October 11th 2021
“In this world nothings sacred In and out of bad scenes Always been a bad seed Loyal to my family Death always chasing me”-from dog to god -Prayers
Mothers are the glue that hold a family together. Well at least in my case. Im the youngest of 5 kids, my mother was in her late 30’s when she had me, she was in a period of reinventing herself while I was growing up. I want to preface that we had a complicated, but utterly devoted relationship. I was the first of the “millennials” on the cusp of “Gen X” raised by a boomer, so we tended to disagree on many things. Mom died in what I hope was peacefully in her bed, on her own terms, she died as she lived, her way, her rules. A talented and intelligent woman, she always tried to make the best of out of less than perfect situations. Mom loved Halloween, but when I think of her and my memories I think of all the Thanksgiving dinners she orchestrated.
When the restaurant was open she would cook there and anyone that didn’t have a place to go would just walk in and Mom would invite them to eat with us gratis. Many times people assumed we were open, we weren’t technically, but she would never turn anyone away. Mom’s thanksgiving menu’s were really a glimpse into who she was as a person, outside of my dad. A mishmash of Mormon pioneer heritage, French cuisine, cut out articles from newspapers and magazines. Of all the things she made, her apple pie by far was truly exceptional. I guess I could make this easy and just talk about her souvlaki, but that was more of her trying to please my dad than be herself. I want this to be a cathartic tribute to her and what our family used to be. Family get gatherings were always tense, we are a blended family which growing up I never thought was abnormal or weird, just how we were. We always had Thanksgiving dinner for better or for worse. Mom would start a few days before, and the shopping trip was always epic, sometimes going to several places to procure the goods. Mom would make at least 6 pies, all homemade, it was the only time of year she would make them, I would get the worst jobs, peeling apples, fetching items, and cutting the wax paper she would use to roll out the dough, I once tried to get her to switch to parchment paper to no avail.
I cannot change the fact that there will never be another Thanksgiving like the ones we had growing up, but I have my memories, Mom’s ability to make magic with flour, crisco ( I use butter but that really irritated her), salt, sugar, and apples. The hours of cooking time we spent together to please the family and to maintain ritual. I wish I would’ve appreciated it more, but regardless the pie will live on. Mom had a unique measuring system, 2 regulation size coffee mugs of flour, and one regulation coffee mug of butter flavor crisco and a few tosses of salt. I wrote the preliminary obituary and of course it was overruled early on, but the one thing that sticks out in being edited by my siblings, is that they said mom had “mastered the art of cooking” she most definitely had not and wasn’t even interested in that, cooking was one her many talents, but she never used proper measuring devices and was never particularly picky about sourcing ingredients, she had been in to many rough situations to be that precise. As I got older and learned more about culinary arts, she found my suggestions extremely pretentious and would often laugh at my perceived “fanciness”. I took some videos of her making pies last time I was there for thanksgiving and I wish I could find them because it was a hilarious look at our dynamic. “No Alexandra! Butter will make the pastry not flakey, butter flavor crisco is much better”, I would ask “is that a smoke point thing?” She would just look at me unamused and laugh it off. I know now that I will forever miss her perfect, imperfection and resourceful cooking.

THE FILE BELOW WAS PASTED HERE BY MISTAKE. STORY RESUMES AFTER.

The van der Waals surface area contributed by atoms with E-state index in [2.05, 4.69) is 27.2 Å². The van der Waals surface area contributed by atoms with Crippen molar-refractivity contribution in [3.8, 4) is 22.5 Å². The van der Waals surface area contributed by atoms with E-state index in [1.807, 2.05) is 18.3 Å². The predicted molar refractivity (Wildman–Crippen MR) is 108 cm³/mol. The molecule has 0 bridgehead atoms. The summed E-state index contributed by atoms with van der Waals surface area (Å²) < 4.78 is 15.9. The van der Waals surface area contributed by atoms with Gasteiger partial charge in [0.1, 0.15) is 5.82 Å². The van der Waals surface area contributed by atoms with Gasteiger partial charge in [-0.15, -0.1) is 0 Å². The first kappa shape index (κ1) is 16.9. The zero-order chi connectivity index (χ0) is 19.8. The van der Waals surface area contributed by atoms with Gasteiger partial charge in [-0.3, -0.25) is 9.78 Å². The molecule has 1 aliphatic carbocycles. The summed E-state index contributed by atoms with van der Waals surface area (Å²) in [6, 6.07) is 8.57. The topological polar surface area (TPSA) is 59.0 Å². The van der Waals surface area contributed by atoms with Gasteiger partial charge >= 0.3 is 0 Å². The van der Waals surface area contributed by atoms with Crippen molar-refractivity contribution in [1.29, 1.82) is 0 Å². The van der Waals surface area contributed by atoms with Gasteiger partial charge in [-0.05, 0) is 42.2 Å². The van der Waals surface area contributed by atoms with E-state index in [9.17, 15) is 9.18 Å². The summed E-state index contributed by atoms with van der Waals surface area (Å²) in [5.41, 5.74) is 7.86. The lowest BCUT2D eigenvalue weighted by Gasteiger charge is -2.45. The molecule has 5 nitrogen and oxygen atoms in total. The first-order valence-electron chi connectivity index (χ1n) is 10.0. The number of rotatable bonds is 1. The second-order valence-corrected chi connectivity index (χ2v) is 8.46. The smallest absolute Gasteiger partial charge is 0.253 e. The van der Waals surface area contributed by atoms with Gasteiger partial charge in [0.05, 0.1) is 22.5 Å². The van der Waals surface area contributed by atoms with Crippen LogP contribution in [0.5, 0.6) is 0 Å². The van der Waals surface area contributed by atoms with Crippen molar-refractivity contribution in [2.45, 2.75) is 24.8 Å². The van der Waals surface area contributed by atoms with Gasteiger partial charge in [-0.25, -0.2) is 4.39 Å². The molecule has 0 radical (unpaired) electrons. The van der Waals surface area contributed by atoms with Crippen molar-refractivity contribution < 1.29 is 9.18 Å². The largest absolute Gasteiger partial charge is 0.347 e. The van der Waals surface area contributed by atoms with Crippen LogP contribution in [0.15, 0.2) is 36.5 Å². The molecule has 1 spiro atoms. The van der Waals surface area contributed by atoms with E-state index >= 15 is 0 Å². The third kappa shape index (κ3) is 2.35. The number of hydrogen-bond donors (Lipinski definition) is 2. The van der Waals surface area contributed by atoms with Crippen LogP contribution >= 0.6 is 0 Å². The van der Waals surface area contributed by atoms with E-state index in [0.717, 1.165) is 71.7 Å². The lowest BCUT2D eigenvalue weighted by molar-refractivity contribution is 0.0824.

Mom’s apple pie Filling:
6-8 apples (put a few tart ones in, stay away from red delicious, they suck)
1 lemon, zested, and juiced
1 orange, zested and juiced (I think this may be a variation I made, and would sneak in)
1 cup of sugar
1/2 T cinnamon
Pinch of salt
1/4 cup of flour (used to thicken filling as it cooked)
2 T butter cut into small pieces
Peel and cut apples, add everything but the butter, stir well, set aside and try to keep everyone from eating the apples before the pie is made (this was a thing, to the point mom would have me throw extra apples in so that when they would get eaten we would still have plenty).She would never par cook the filling, adding the butter right before she topped it with the top crust, she would let it steam inside the oven in the pastry, as long as it was cooked enough, sometimes over an hour, it would end up perfect, with just the right viscosity and fresh apple taste that gets lost in most versions . Her pastry was weird, remember in the 70’s (I don’t I wasn’t born yet) when they thought lab made margarine was “healthier” than butter? Mom was still kinda into that mindset, I do wonder how many years I will lose from growing up eating “blue bonnet” LOL! Coffee mugs were used to measure….I’m not kidding, and her 2 flour, 1 crisco ration was enough to make two pumpkin pies, and one double crust apple. I feel like everyone should make whatever pastry they like for pies, I don’t know if I could really replicate how she did it! I do mine with butter, its good. I often would cut out pieces of the spare pastry and make a little apple to place on top of the pie, and then I would usually get to egg wash it . We set the oven on 350, place the pie in usually on sheet pan, as the apples will erupt like a volcano through the 5 cuts on the top crust when its ready . This one I made in the pic, turned out really close to hers, my son ate half of it.